Blog Commentary-(ENEWSPF) – On keeping human bones for 26 years
This one is just too strange to pass up.
According to a report in the Southtown Star, a Park Forest man has kept “a disorganized heap of crusty human bones” in a box for 26 years.
According to the report, John Ray claims he bought the box of human remains in 1982:
It was the year Ray said he bought the grisly collection, albeit accidentally, at an estate auction in Shipshewana, Ind. There he bought a tattered, 150-year-old book titled “The History of the American Indian.” Packaged with the book was a cardboard box layered in duct tape.
“The dealer said, ‘Wait till you get home to open it up,’ ” Ray said of the box. “He said, ‘You’ll really be pleased with it. It’s like a little gift from Santa Claus.’ ”
But Ray said he didn’t wait until he got home. When he got to his car, Ray split the box open with a pocketknife. To his shock, the book was packaged with the bones. He marched back to the dealer, who refused to take back the “gift.” The dealer claimed to have bought the remains at a separate estate auction earlier in the year.
But Ray never called the police, until recently. According to the story, he waited to call the police to avoid trouble. “I did put it off,” Ray said. “I was a teacher, I was afraid.”
Ray claims he called the police after he retired from teaching in 2001, but they never called back — a claim Park Forest Police dispute:
Park Forest Deputy Chief Mike McNamara said he doesn’t know whether Ray phoned the department but that people who do find bones should call police.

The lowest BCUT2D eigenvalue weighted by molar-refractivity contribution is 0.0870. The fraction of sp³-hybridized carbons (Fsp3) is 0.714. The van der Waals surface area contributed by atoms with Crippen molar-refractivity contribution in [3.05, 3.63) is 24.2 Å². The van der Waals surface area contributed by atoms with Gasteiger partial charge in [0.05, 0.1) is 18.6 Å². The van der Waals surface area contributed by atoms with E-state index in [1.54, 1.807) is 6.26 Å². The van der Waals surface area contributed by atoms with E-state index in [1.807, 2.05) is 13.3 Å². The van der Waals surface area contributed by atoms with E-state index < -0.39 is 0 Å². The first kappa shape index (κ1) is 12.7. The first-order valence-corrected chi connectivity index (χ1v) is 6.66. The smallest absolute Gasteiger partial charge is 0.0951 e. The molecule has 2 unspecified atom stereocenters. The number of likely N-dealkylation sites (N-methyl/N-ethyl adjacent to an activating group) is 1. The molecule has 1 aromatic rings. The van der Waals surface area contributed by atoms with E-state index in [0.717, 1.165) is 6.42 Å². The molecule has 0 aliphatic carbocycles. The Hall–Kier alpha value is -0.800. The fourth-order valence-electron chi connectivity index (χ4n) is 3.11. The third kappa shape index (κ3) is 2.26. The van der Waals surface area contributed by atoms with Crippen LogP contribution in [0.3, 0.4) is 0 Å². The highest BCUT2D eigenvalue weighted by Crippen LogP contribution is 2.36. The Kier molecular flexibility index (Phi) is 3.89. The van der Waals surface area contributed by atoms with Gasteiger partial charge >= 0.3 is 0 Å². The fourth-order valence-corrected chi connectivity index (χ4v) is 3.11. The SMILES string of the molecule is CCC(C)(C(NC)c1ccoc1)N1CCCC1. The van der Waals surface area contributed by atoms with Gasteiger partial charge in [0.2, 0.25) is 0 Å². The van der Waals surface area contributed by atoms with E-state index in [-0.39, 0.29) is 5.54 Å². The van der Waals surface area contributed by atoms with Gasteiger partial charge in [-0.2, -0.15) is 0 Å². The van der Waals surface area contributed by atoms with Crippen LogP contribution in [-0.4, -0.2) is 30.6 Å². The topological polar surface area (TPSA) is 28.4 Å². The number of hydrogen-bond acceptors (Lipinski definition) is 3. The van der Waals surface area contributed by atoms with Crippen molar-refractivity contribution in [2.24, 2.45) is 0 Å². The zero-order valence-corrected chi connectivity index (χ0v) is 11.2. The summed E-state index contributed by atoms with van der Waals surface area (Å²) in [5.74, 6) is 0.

“We would probably contact the crime lab, and they would take it,” McNamara said. “It depends if it was an ancient skeleton – sometimes they take them to an archaeologist to examine.”
Ray may be in for more trouble, according to Bob Nale, former president of the South Suburban Archaeological Society:
“There are some fairly stringent laws, and some of them are being enforced with some big-size penalties,” Nale said. “Then there’s the other option – take them out in a field and bury them deep.”
The Illinois Human Skeletal Remains Protection Act instructs anyone who discovers human remains to report the incident to the coroner within 48 hours or face misdemeanor charges.
The Illinois attorney general’s office points to state statute prohibiting the sale of body parts.
Under the law, anyone who buys or sells a human body or any part of a human body is guilty of a Class A misdemeanor for the first conviction and a Class 4 felony for subsequent convictions.
According to a second report, a local funeral home has offered to bury the remains, but Ray is “weighing the option.”
Ray said the estate auction dealer told him the bones belonged to a boy who claimed to be one of the last Delaware Indians. The boy was beaten to death at a bar, Ray said the dealer told him while refusing to take back the bones. Ray said he does not know the dealer’s name.
McNamara suggested Thursday that Ray turn the bones over to Shipshewana police.
“If this was a homicide, and the bones are 40 to 50 years old, they would have an open case on it, and they’d have evidence to solve the case,” McNamara said.